Life’s Funny

Waves of Kindness

No man is an island — especially one who walks five dogs

 

By Maria Johnson

The first time I saw the canine wave, a bubbling tide of blonde fur about one foot high, it was rippling down a sidewalk near Lake Brandt Road and Lawndale Drive.

A powerfully built man in a windbreaker walked behind the swell. In one hand, he gripped a massive stick that looked like it could be used to greet or beat, depending on what the occasion called for.

From the other hand, a twist of leashes fanned out to his charges. How many? One, two, three, four . . . Wait, was that one or two dogs? EYES ON THE ROAD!

It took several more sightings — and the realization that it would be easier to count leashes than furry heads or tails, all roughly the same color — for me to be confident in the number of pups.

Five.

He was walking five dogs. Not a record number, by the standards of professional dog walkers, but enough to make for a memorable sight. Big guy, big stick, big team of little dogs.

Somehow the scenario balanced. It also suggested to me a gentle strength and confidence on the man’s part. Whereas a lot of tough-looking guys seem to enjoy marching around with equally threatening-looking dogs, there’s something touching to me about a strong guy with a delicate pup.

It takes a big man to walk a little dog.

Over time, I noticed something else: The man had a loyal audience in motion, the drivers who hailed him with a steady flurry of beeps and raised hands. From far away, the man lifted his walking stick to acknowledge his public so steadily he looked like he was waving away mosquitoes.

He reminded me of Ralph Vaughn, who used to sit on his porch, near Lake Brandt Road and Kello Drive — in the very same area trod by the man with five dogs — and raise his hand every few seconds to the drivers who sounded a symphony of beeps as they passed his house.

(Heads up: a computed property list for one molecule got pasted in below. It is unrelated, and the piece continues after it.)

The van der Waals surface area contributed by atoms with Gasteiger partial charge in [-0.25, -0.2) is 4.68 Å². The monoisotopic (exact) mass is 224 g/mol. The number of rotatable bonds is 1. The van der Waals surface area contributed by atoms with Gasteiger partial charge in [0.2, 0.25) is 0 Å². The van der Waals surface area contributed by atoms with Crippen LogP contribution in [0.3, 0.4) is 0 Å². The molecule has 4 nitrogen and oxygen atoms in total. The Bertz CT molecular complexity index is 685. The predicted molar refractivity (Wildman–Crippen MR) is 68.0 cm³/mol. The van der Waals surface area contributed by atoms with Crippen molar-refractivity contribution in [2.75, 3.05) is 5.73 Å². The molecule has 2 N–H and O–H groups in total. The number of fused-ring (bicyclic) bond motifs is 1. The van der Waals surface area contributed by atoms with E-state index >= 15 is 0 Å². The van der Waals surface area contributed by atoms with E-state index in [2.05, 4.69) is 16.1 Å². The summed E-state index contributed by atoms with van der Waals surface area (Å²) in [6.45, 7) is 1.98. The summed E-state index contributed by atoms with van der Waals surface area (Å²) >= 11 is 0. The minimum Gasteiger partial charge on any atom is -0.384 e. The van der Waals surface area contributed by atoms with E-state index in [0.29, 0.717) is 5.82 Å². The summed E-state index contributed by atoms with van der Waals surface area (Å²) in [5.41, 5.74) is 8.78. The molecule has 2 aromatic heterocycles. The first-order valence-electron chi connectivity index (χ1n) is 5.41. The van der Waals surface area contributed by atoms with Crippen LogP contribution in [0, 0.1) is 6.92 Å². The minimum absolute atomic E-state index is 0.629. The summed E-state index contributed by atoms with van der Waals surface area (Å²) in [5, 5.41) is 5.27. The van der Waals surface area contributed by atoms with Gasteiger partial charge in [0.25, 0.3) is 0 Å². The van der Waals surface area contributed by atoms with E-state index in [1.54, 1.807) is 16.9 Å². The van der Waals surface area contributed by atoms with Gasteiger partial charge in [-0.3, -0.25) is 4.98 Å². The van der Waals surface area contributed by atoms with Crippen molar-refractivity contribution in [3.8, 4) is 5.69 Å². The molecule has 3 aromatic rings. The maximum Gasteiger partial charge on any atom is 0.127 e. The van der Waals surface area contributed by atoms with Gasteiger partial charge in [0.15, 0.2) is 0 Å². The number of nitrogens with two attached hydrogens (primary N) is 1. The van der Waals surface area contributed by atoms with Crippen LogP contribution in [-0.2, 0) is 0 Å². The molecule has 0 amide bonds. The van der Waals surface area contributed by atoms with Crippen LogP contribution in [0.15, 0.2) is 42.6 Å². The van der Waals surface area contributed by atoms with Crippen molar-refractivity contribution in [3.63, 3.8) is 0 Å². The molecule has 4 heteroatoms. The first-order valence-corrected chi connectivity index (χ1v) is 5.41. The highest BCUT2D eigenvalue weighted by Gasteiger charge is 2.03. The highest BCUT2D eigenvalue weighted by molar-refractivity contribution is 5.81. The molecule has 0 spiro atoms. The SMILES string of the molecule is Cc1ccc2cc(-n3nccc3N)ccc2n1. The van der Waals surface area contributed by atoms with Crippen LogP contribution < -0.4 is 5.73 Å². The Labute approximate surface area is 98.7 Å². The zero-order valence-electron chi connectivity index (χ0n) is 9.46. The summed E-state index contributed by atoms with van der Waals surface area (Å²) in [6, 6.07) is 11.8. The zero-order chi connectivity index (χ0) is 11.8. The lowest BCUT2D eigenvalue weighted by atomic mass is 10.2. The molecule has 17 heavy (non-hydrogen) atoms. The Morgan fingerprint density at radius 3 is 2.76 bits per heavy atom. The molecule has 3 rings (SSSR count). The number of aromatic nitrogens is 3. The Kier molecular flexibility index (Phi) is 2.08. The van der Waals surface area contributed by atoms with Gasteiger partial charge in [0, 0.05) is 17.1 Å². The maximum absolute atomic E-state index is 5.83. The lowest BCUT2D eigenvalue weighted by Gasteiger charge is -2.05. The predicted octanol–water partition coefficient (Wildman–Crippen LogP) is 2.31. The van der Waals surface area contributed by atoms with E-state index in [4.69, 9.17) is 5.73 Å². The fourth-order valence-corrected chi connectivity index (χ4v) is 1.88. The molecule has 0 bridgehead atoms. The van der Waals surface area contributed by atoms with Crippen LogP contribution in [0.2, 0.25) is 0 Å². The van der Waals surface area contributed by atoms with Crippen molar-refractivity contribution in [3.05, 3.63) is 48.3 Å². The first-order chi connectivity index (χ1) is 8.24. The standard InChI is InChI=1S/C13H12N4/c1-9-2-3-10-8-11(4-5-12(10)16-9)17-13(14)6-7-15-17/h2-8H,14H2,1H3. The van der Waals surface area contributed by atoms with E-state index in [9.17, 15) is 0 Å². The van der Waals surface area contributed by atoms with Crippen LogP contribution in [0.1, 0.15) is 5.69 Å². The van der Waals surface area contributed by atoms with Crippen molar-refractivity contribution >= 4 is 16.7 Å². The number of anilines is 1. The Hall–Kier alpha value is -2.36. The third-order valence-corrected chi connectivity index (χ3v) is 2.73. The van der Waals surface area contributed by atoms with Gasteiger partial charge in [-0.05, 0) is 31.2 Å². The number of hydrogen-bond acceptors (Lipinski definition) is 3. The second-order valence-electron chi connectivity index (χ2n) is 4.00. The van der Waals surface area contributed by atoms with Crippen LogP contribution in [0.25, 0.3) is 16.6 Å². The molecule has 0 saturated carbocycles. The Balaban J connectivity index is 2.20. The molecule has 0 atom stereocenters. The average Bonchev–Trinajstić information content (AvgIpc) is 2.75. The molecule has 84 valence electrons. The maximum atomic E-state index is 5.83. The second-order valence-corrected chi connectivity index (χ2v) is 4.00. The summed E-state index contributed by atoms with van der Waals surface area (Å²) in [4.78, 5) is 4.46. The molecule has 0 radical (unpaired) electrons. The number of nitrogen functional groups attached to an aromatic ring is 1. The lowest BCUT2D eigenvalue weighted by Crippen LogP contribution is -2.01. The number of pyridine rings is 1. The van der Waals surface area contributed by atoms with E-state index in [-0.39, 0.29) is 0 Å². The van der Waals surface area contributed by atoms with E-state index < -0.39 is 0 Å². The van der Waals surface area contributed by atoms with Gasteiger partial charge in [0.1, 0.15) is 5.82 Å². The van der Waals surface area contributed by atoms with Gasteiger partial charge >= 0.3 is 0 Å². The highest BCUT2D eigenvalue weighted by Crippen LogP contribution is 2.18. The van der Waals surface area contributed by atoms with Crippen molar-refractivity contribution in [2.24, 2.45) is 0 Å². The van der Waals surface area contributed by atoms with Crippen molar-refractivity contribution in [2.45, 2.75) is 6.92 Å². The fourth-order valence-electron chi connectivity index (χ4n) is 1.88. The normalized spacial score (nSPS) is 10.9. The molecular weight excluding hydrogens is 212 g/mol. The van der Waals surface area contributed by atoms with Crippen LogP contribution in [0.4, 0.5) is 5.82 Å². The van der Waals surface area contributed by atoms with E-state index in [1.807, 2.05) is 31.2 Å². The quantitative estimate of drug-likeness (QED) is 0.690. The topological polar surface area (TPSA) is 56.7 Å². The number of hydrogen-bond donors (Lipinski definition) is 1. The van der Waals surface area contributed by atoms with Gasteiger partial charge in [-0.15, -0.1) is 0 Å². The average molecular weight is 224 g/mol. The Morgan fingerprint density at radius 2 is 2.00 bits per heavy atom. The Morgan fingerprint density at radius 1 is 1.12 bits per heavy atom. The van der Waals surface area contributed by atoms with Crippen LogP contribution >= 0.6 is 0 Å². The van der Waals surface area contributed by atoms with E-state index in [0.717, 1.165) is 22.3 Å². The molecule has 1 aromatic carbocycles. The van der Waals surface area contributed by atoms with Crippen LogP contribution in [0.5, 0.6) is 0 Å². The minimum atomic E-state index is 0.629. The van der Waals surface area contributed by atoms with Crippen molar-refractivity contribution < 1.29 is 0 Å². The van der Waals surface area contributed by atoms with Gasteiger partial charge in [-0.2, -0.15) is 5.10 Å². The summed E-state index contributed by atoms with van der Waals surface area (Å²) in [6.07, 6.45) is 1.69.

Ralph died in 2006, but sometimes I still catch myself looking at his concrete porch, ready to see the cigar-chomping former Marine, ready to punch the center of my steering wheel and throw up my hand for a quick, “Hey.”

I’m sure I’m not the only driver who has transferred my beep-and-wave skills, honed by years of greeting Ralph, to the man with five dogs.

Sometimes, I ask myself why I bother with such a small gesture toward someone I really don’t know.

I suppose the answer is the need to connect.

We all like to be noticed, known, remembered even in the smallest ways — by the cashier who recognizes us and waves us over to her empty register; by the waiter who asks if we want the red curry with tofu, as usual; by the postal clerk who smiles at all of the packages going to our sons in New York.

These are the silky strands of belonging, the barely perceptible filaments that lift our hearts, bind us to a place and weave the shape of home.

The feeling sticks on both ends of the exchange.

Ralph Vaughn, a gruff-voiced teddy bear of a man, told me so. After open heart surgery, he took to his front porch to recuperate. The passing sparks of affection warmed him as much as much as his honking admirers.

“It seems like there’s one big family driving around out there,” Ralph said.

Mark Hunt would understand. He’s the man with the dogs.

Recently, his daughter, Cynthia-Mae Hunt, wrote a book, The Man Who Walks the Five Dogs.

In the book, Cynthia-Mae, whose family moved here from New Jersey, reveals that the dogs are shih zhus: Sir John and his mate Duchess Robyn and their three pups, Duke Turner, Prince George and Princess Charlotte, the last two named for eldest children of Britain’s Prince William and Kate Middleton.

Typically, Cynthia-Mae writes, her father walks the dogs three times a day, shooting for 10 miles overall.

She writes how surprised and happy he was when a passing driver stopped to give him an umbrella in a sudden downpour.

She tells about a woman who once ran out of a subdivision, chasing down her dad to hand him a wooden walking stick that she had carved so he could protect himself and his tsunami of Shih Tzus.

Cynthia-Mae, who studies neuroscience in college, writes that she admires her father, who has multiple sclerosis, for his dedication to healthy living.

And she thanks the people who, in fleeting seconds, throw her father the faintest tethers of attachment, which he gladly catches and tosses back.

“Greensboro is a special place because people here show acts of kindness without any incentive,” Cynthia-Mae recently told the hosts of a local TV morning show. “I hope it shows the world and the people of Greensboro how special of a place it is.”

Sometimes, those silky strands weigh more than you think.  OH

For more information, see the Facebook page for The Man Who Walks Five Dogs. Paperback and digital versions of the book are available on amazon.com.

Maria Johnson can be reached at ohenrymaria@gmail.com.

 

 

Illustrated by Grisel Montes for The Man Who Walks The Five Dogs

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